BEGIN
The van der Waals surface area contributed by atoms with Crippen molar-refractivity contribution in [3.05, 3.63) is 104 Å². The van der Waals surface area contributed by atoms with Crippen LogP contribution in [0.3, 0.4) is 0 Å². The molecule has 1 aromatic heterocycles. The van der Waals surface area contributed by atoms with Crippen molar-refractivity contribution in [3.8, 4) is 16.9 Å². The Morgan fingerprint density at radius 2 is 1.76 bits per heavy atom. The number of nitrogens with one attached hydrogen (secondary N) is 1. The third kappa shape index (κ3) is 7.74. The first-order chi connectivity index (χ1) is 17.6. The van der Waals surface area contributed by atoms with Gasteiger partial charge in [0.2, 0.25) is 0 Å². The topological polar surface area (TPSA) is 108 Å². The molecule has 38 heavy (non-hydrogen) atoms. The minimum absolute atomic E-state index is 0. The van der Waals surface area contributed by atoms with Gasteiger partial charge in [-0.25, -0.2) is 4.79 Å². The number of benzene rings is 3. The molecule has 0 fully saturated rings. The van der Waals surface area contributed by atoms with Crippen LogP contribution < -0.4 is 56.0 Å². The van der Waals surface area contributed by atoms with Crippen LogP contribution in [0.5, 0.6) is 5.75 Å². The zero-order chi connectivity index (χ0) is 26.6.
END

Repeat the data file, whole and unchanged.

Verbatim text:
The van der Waals surface area contributed by atoms with Crippen molar-refractivity contribution in [3.05, 3.63) is 104 Å². The van der Waals surface area contributed by atoms with Crippen LogP contribution in [0.3, 0.4) is 0 Å². The molecule has 1 aromatic heterocycles. The van der Waals surface area contributed by atoms with Crippen molar-refractivity contribution in [3.8, 4) is 16.9 Å². The Morgan fingerprint density at radius 2 is 1.76 bits per heavy atom. The number of nitrogens with one attached hydrogen (secondary N) is 1. The third kappa shape index (κ3) is 7.74. The first-order chi connectivity index (χ1) is 17.6. The van der Waals surface area contributed by atoms with Gasteiger partial charge in [0.2, 0.25) is 0 Å². The topological polar surface area (TPSA) is 108 Å². The molecule has 38 heavy (non-hydrogen) atoms. The minimum absolute atomic E-state index is 0. The van der Waals surface area contributed by atoms with Gasteiger partial charge in [-0.25, -0.2) is 4.79 Å². The number of benzene rings is 3. The molecule has 0 fully saturated rings. The van der Waals surface area contributed by atoms with Crippen LogP contribution < -0.4 is 56.0 Å². The van der Waals surface area contributed by atoms with Crippen LogP contribution in [0.5, 0.6) is 5.75 Å². The zero-order chi connectivity index (χ0) is 26.6.